Black Sun
PublisherBantam Press
Date Published03 October 2019
 
 
ISBN-101787631826
ISBN-13978-1787631823
Formathardcover
Pages336
Price£ 16.99

Black Sun

by Owen Matthews

Major Alexander Vasin of the KGB is sent to a secret Soviet site, which is producing a powerful new bomb, when one of the key scientists dies from radioactive poisoning.


Review

In 1961, at the height of the Cold War, the USSR is determined to demonstrate the superiority of its technology by perfecting a fusion weapon more powerful than anything seen before. Resources have been funnelled into Arzamas-16, a town blanketed in secrecy where the best scientists and engineers in the country can work without interruption.
 
Ten days before the planned test of the bomb they have produced, Petrov, one of the leading physicists, dies, poisoned by a massive dose of radioactive thallium. The local KGB have decided this was a suicide, but Orlov, the head of the ‘Special Cases’ in Moscow smells a rat and sends Major Alexander Vasin to establish the truth.
 
Vasin is relatively junior in rank, and the KGB in control of Arzamas use intimidation and obstruction to force acceptance of their own version of events. Vasin quickly comes to realise, however, that suicide is unlikely and that there are reasons for suspecting murder. With only a few days until the test, he is under pressure to complete the job he has been sent to do.
 
This pressure is compounded by the affair he has been having with Orlov’s wife. Vasin’s wife has discovered his infidelity and is threatening divorce, as well as a public denunciation. Orlov’s reaction is likely to be volcanic, and only by a spectacular coup of detection brilliance can Vasim hope to escape retribution.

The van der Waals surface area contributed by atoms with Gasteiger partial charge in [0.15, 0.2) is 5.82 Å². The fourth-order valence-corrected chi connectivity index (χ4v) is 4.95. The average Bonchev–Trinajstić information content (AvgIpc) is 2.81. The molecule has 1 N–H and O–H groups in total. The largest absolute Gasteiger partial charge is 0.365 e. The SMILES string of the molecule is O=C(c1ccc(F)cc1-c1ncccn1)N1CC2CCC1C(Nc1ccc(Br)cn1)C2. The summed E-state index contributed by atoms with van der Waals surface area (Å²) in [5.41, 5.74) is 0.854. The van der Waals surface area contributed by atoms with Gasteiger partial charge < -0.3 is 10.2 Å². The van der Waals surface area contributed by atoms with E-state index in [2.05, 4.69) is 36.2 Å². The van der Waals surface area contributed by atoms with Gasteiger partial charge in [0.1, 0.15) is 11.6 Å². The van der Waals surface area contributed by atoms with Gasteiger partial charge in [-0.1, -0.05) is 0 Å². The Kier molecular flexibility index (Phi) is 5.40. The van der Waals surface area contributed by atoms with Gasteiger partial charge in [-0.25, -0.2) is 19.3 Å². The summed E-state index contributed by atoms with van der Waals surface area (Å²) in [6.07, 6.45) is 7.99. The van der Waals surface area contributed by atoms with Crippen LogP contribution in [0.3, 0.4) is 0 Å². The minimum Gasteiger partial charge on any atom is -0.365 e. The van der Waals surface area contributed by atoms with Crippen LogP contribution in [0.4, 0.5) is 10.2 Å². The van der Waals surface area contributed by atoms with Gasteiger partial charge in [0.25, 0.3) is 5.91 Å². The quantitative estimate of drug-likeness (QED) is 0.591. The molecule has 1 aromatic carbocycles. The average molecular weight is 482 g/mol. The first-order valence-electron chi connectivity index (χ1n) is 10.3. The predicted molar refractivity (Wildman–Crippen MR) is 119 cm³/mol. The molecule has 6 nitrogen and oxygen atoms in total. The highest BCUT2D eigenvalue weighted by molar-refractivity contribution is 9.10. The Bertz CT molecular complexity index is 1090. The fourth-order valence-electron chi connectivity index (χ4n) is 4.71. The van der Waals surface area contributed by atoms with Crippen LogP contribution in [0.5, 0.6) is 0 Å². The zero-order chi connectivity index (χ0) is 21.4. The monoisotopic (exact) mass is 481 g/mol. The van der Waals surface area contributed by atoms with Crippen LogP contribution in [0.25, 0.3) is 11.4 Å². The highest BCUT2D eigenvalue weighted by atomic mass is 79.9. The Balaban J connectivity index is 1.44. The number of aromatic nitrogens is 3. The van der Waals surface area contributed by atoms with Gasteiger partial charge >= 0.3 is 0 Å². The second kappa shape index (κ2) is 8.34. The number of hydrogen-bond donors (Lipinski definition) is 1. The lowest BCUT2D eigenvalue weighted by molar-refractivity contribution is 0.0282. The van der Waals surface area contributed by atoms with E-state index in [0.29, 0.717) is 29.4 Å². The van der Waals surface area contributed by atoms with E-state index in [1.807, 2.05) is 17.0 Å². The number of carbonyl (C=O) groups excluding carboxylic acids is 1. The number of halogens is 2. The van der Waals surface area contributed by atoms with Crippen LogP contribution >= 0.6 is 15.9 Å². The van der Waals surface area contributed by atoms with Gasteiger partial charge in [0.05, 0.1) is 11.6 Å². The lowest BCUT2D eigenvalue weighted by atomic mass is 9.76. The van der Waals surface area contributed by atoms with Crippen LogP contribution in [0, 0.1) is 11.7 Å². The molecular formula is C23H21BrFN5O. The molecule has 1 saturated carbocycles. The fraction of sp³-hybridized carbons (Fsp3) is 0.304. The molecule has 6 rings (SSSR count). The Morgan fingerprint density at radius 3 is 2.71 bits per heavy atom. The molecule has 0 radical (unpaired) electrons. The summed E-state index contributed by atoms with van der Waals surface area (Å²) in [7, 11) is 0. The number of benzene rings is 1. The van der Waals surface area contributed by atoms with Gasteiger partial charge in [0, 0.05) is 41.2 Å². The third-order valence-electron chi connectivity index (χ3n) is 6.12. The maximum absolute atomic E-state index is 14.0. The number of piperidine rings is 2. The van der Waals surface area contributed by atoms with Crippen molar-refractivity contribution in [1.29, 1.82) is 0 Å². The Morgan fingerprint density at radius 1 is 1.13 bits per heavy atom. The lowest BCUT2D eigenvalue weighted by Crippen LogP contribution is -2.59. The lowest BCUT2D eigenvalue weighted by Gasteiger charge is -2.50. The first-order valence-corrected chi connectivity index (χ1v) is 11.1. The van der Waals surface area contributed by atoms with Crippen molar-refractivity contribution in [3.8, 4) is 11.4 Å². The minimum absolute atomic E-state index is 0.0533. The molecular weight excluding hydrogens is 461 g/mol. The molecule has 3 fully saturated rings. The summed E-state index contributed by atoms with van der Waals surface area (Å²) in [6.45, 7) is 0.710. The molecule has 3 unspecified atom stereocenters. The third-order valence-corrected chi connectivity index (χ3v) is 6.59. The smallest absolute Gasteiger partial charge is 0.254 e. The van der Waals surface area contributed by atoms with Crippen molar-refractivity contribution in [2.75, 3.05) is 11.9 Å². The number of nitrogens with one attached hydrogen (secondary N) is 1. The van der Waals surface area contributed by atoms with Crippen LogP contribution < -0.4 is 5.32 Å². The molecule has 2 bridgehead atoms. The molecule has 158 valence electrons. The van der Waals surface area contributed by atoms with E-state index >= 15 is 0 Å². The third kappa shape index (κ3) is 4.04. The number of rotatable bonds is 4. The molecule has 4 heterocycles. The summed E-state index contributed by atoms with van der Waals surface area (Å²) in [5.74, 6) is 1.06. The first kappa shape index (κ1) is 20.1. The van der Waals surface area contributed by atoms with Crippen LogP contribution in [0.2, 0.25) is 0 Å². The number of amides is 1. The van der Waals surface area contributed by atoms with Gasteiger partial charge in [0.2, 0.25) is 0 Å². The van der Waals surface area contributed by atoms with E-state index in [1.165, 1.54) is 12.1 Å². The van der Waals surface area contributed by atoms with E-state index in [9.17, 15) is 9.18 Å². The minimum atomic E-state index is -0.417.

A note from the author states that Black Sun is based on a true story, with the bomb’s principal designer Adamov in the book being loosely based on Andrei Sakharov. Owen Matthews says that the power of Sakharov’s bomb was such that concerns were expressed that the device might cause a runaway chain reaction in atmospheric gases. Although these fears were not realised, Sakharov refused subsequent work on such bombs and fought a brave campaign against atmospheric nuclear testing.
 
The book also conveys much else about life in Soviet Russia at the time. It is striking to Vasim that the priority accorded to the project gave workers in the town access to consumer goods unknown to the rest of the general population, and a relaxation of controls on imported foreign music and literature. This did nothing to curb the cynicism privately expressed about politics. The whole gives a convincing insight into Soviet life as it was experienced by those whose mental powers had granted them exceptional status.
 
And if a grounding in particle science and its application to warfare combined with an exploration of mid-20th century Soviet society doesn’t grab you, there is always the crime story. Vasim needs to be both brave and ingenious in his efforts to break the conspiracy of silence around Petrov’s death, and after a few days of frustration makes a breakthrough culminating in a thrilling finale. This is the first in a promised trilogy, and I am hungry to read the next instalment.

Reviewed 09 November 2019 by Chris Roberts